I agree with Helia when she stated that we only read the beginning of the novel and the conflict of the story could arise later in the novel. Though these two stories are similar and different at the same time, we should focus on the story of GSAW and try not to compare it as much to TKAM unless we are making important connections. This way we might be able enjoy the novel more.

  3. jamesliu928

    Sorry, I forgot to space my paragraphs out. The last paragraph starts with “I agree with Helia…

  4. matthewseeley29

    (I must start with a disclaimer, seeing that Eric read pages 1-70: I tried to convince myself to stop at page 70, failed dramatically, tried again to stop at page 80, again was unsuccessful, and ended up finally regaining control of myself at page 88. Thus, I have read slightly more than all of you. Just letting you know.)

    Responding to Eric and Helia’s point about the similarity of some passages, we must remember that GSAW was Harper Lee’s first draft of TKAM. I would assume that Lee wrote these sections, was impressed with her writing, and then, when she decided to focus more on Scout’s childhood, simply transferred the writing. Unfortunately, I recognized the similarities, so partially skipped over them, knowing that I had already read them in TKAM. It is a distinct possibility that I missed something important, but who knows.

    I also agree with Eric that there really are no conflicts in this section of the book. It seems that the main focus is describing the setting of Maycomb, and developing the characters. Now, we must take into account that, having read TKAM, it would seem that Lee is simply showing how the town and the characters have changed since the events of the earlier novel. However, GSAW was an initial draft of TKAM, and was written with no knowledge of the events of TKAM. A reader entering GSAW having not read TKAM would need this character and setting development. Even Harper Lee, writing the novel, would have no knowledge of TKAM’s events.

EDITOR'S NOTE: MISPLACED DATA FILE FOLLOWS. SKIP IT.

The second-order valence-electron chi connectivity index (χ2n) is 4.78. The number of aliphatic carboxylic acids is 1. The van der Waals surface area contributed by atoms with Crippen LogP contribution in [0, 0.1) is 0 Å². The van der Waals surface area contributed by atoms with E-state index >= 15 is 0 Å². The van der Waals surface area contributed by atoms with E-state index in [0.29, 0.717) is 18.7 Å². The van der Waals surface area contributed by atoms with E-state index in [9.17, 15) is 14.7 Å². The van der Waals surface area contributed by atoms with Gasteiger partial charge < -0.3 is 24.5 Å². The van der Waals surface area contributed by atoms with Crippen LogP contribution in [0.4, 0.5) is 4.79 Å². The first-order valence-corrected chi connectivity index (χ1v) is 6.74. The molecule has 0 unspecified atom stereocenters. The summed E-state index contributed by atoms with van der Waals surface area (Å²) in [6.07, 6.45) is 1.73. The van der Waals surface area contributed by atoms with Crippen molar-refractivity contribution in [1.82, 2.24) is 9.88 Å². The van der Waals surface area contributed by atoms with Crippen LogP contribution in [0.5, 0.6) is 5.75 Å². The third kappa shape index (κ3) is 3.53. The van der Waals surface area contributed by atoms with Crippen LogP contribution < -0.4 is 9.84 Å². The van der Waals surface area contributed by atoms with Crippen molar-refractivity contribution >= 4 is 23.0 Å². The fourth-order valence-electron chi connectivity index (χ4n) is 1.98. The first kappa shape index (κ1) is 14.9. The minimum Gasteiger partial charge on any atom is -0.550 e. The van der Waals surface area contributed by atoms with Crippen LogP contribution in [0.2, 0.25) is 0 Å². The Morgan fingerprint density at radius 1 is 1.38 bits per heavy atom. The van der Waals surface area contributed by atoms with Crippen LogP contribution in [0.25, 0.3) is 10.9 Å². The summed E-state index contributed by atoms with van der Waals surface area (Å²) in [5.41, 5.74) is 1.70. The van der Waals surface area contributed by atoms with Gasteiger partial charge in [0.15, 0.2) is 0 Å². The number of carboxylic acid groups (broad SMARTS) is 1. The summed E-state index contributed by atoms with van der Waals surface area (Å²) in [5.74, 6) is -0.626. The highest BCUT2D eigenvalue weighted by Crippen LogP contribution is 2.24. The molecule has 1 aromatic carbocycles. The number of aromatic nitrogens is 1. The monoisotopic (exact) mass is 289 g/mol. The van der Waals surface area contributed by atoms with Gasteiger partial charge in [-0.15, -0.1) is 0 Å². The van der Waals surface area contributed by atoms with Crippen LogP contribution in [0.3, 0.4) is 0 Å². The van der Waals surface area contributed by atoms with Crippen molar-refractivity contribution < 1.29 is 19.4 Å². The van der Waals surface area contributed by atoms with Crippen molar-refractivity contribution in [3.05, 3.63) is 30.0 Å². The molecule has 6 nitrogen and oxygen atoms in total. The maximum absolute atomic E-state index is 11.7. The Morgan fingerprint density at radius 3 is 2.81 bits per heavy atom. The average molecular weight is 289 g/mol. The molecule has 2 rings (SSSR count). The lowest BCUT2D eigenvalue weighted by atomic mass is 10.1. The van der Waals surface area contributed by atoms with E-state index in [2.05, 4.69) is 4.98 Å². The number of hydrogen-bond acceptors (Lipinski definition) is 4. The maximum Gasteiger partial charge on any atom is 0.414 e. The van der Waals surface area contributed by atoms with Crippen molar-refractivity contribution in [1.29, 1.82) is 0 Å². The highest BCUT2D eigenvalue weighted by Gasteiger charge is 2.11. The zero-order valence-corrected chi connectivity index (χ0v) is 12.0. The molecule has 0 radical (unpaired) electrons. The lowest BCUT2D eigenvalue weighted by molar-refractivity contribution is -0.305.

Building off of that, I thought that Lee did a very good job at describing the setting of Maycomb (now in the 1950s) and adding depth to her characters. The description of the setting was so vivid that in my head, I initially imagined Atticus’ house differently from the house of TKAM—only to have it revealed that, as “A chapter of his life comes to a close, Atticus tears down the old house and builds a new one in a new section of town” (32). Either I am extremely perceptive, or Lee so accurately conveyed the setting that she changed the subconscious picture I held in my mind, without ever revealing that she had done so until 32 pages in. The differences in Lee’s writing style between the present (for the characters) and Jean Louise’s flashbacks were also stunning; you could tell that all of a sudden the perspective had changed, and as such, the way things were worded. Looking back upon the flashback now, I noticed that Lee never uses the phrase, “Scout said,” but always used “she” in place of Jean Louise’s childhood name. In this way, Lee stays in the third person narrative format, yet conveys a first person viewpoint—the way TKAM was written.